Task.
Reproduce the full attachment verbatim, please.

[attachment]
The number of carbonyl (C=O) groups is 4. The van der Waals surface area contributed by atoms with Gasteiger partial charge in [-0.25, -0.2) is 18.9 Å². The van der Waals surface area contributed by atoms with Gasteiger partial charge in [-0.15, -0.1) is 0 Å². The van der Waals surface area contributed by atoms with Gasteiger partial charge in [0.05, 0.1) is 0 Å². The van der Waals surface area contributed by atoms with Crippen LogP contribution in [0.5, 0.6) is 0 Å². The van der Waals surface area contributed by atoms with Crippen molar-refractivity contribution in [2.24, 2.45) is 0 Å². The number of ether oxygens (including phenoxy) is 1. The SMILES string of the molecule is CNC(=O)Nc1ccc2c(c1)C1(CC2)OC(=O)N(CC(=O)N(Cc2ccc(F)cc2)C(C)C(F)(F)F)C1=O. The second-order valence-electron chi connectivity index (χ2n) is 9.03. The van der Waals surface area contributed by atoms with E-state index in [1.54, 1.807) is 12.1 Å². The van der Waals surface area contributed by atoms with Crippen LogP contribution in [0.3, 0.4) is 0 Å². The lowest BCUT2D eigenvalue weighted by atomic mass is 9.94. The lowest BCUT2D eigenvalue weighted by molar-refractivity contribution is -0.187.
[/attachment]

The number of carbonyl (C=O) groups is 4. The van der Waals surface area contributed by atoms with Gasteiger partial charge in [-0.25, -0.2) is 18.9 Å². The van der Waals surface area contributed by atoms with Gasteiger partial charge in [-0.15, -0.1) is 0 Å². The van der Waals surface area contributed by atoms with Gasteiger partial charge in [0.05, 0.1) is 0 Å². The van der Waals surface area contributed by atoms with Crippen LogP contribution in [0.5, 0.6) is 0 Å². The van der Waals surface area contributed by atoms with Crippen molar-refractivity contribution in [2.24, 2.45) is 0 Å². The number of ether oxygens (including phenoxy) is 1. The SMILES string of the molecule is CNC(=O)Nc1ccc2c(c1)C1(CC2)OC(=O)N(CC(=O)N(Cc2ccc(F)cc2)C(C)C(F)(F)F)C1=O. The second-order valence-electron chi connectivity index (χ2n) is 9.03. The van der Waals surface area contributed by atoms with E-state index in [1.54, 1.807) is 12.1 Å². The van der Waals surface area contributed by atoms with Crippen LogP contribution in [0.3, 0.4) is 0 Å². The lowest BCUT2D eigenvalue weighted by atomic mass is 9.94. The lowest BCUT2D eigenvalue weighted by molar-refractivity contribution is -0.187.